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Source: U.S Government Accountability Office

The federal government is on an unsustainable long-term fiscal path that poses serious economic, national security, and social challenges if not addressed. And the longer we wait to act, the more dire the consequences will be on the economy and the public.

Congress and the administration will need to make difficult budgetary and policy decisions to address the key drivers of federal debt. Reliable federal financial statements are critical to help policymakers make these important decisions. But we have reviewed the government's bookkeeping and continue to find weaknesses that undermine its reliability.

Today's WatchBlog post looks at our new reports on the Nation's Fiscal Health (to view that entire report click here and ongoing issues with the government's Financial Statements (to view that entire report click here.

Our declining fiscal health

Our fiscal health is declining in large part because of rapidly growing debt levels relative to the size of the U.S. economy. Large annual budget deficits drive debt growth, as the government borrows to finance spending that exceeds revenues. For example, the federal budget deficit in FY 2023 was $1.7 trillion. This deficit is due to a $1 trillion gap between the revenue that the government collected and what it spent on government programs. It is also due to spending for interest payments on federal debt--a large and growing source of government spending.

"Congress and the administration must act to move the nation off the untenable long-term fiscal course on which it is currently operating," said Gene L. Dodaro, Comptroller General of the United States and head of the GAO. "The federal debt level is growing at a rate that threatens the vitality of our nation's economy and the safety and well-being of the American people. Both spending and revenue issues need to be addressed as part of a comprehensive long-term plan."

In fact, debt is projected to grow twice as fast as our economy over the next 30 years. Already, it is nearly the size of our economy. At the end of FY 2023, debt held by the public was about 97% of gross domestic product (GDP).

Perpetually rising debt as a share of GDP is unsustainable and has many direct and indirect implications on the economy and the public. All else equal, growing debt is likely to increase interest rates. Rising interest rates usually hurt Americans' personal finances by lowering wages and increasing the cost to borrow money--for example to purchase a house or a car.

Additionally, rising debt increases the risk of a fiscal crisis. If investors lose confidence in American fiscal management, drastic tax increases and cuts to critical spending could ensue.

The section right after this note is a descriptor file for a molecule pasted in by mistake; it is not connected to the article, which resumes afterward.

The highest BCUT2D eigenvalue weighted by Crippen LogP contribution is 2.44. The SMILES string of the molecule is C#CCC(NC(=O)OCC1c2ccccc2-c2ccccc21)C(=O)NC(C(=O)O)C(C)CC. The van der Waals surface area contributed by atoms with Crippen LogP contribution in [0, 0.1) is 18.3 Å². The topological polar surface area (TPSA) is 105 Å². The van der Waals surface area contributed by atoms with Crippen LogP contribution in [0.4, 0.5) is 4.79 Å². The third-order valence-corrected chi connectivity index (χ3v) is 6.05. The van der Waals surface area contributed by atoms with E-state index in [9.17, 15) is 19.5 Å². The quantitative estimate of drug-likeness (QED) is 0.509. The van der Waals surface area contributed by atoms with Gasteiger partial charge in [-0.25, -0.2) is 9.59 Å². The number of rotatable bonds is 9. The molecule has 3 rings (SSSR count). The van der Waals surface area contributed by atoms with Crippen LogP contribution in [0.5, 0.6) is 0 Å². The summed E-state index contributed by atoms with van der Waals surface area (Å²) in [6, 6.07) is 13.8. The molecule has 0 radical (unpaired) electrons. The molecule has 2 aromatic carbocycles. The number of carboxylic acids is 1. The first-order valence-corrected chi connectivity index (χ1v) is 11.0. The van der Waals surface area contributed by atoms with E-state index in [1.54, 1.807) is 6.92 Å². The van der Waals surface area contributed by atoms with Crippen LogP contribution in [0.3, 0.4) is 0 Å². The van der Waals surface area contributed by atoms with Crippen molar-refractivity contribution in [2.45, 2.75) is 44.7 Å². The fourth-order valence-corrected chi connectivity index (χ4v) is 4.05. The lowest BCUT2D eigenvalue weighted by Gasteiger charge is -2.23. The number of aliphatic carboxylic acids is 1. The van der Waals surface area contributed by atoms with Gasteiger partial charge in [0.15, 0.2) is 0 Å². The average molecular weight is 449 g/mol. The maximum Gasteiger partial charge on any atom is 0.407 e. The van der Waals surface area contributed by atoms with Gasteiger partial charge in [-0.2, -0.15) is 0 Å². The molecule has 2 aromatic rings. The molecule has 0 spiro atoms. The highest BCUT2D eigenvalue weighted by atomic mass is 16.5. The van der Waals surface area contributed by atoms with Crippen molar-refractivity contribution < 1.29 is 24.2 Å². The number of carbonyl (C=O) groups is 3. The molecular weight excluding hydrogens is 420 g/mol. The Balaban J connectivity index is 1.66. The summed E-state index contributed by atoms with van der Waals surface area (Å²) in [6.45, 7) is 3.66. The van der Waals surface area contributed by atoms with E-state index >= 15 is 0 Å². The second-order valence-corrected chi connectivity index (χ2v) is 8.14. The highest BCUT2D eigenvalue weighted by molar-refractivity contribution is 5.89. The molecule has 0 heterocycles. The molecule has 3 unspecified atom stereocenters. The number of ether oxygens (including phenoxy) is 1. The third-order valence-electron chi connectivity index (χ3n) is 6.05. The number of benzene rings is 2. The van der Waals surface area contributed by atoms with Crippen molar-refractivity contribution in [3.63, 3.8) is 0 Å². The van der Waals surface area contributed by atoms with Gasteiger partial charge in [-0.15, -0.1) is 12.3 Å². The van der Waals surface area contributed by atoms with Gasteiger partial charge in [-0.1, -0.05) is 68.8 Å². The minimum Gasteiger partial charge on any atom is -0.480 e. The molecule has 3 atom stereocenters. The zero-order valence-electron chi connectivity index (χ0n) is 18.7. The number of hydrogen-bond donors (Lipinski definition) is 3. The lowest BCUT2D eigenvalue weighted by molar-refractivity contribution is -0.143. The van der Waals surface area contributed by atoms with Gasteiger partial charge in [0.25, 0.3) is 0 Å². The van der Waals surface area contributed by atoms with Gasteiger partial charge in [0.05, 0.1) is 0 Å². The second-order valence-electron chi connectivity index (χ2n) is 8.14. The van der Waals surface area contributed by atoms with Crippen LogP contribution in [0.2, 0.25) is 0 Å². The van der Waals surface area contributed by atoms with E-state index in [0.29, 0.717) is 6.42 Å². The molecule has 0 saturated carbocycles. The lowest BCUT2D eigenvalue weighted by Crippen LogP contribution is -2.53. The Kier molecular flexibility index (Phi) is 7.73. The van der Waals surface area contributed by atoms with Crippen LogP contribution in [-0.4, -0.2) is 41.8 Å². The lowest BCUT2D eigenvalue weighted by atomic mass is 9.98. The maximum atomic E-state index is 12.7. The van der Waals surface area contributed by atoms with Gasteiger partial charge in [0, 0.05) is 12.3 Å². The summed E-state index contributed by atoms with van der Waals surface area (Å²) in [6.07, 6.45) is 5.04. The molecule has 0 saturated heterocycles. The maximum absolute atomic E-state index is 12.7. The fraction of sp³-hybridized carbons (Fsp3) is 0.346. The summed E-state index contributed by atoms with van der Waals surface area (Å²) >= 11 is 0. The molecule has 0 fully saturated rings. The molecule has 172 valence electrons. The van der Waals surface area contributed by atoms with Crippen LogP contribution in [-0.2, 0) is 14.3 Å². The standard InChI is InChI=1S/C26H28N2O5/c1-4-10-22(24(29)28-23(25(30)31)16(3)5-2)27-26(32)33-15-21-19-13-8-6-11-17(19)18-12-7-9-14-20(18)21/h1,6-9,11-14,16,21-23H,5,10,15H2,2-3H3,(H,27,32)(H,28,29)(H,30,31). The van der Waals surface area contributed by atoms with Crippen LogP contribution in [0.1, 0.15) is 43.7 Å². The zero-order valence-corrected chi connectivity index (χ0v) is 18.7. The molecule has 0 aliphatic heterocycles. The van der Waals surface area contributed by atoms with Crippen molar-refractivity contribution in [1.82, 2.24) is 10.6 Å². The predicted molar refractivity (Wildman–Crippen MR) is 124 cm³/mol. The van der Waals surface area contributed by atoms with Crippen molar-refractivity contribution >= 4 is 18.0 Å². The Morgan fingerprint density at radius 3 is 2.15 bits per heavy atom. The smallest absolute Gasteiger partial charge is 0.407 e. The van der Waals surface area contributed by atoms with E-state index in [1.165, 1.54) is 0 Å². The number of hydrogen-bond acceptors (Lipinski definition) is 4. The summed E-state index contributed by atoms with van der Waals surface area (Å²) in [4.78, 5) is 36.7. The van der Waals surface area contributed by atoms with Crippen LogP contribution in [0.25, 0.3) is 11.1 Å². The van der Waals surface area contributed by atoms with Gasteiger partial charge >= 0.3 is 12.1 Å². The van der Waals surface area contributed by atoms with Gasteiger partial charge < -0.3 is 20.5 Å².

How did we get on this unsustainable fiscal path, and how do we get off it?

Our declining fiscal health isn't because of one administration or one decision. Every year that the government runs a deficit--where it spends more than it collects in revenues (primarily taxes)--it must borrow to make up the difference. The federal government has run a deficit for decades.

Other factors have also contributed to our growing debt. For example, last year's rising interest rates meant that it cost us more to borrow money.

We have consistently urged Congress to develop a plan for fiscal sustainability and we identified components needed for this plan to be effective. This plan would mean addressing unsustainable spending and revenue policies, and reducing the nation's need to borrow.

An effective plan includes several key components. Among them:

*Review mandatory and discretionary spending and revenue--including tax expenditures, such as deductions and tax credits.

*Address financing gaps for Medicare and Social Security, both of which are supported by trust funds that will be depleted within 10 years.

Serious weaknesses in the government's bookkeeping

The Financial Report of the U.S. Government consolidates the financial statements from each department--such as the Department of Defense. These statements provide a comprehensive look at the government's finances.

This year, as in previous years, our audit of the federal government's consolidated financial statements found several continuing issues. As a result, we are again unable to determine if the federal financial statements are reliable. Continuing issues include:

*Processes used for preparing these financial statements and accounting for transactions between federal agencies continue to be impaired

*Long-standing financial management problems persist at the Department of Defense, where accounting for transactions between federal agencies continues to be inadequate

*The Small Business Administration's financial management deficiencies in their pandemic relief programs

*The Department of Education experienced problems with data used to estimate the costs of its loan programs

Also, we noted continuing federal payment errors (also known as improper payments)--mostly overpayments--totaling $236 billion across several agencies and programs.

"Congress and the Administration need reliable and complete financial information, within each agency and across the government as a whole, to govern effectively and efficiently," said Mr. Dodaro.

Without this high-quality financial information, our country's leaders are not best positioned to make decisions, like those needed on our nation's fiscal health.

Learn more about our plan for improving the nation's fiscal health, and our audit of the federal government's books by reading our reports.

About GAO
GAO's fact-based, nonpartisan information helps Congress and federal agencies improve government. The WatchBlog lets us contextualize GAO's work a little more for the public.

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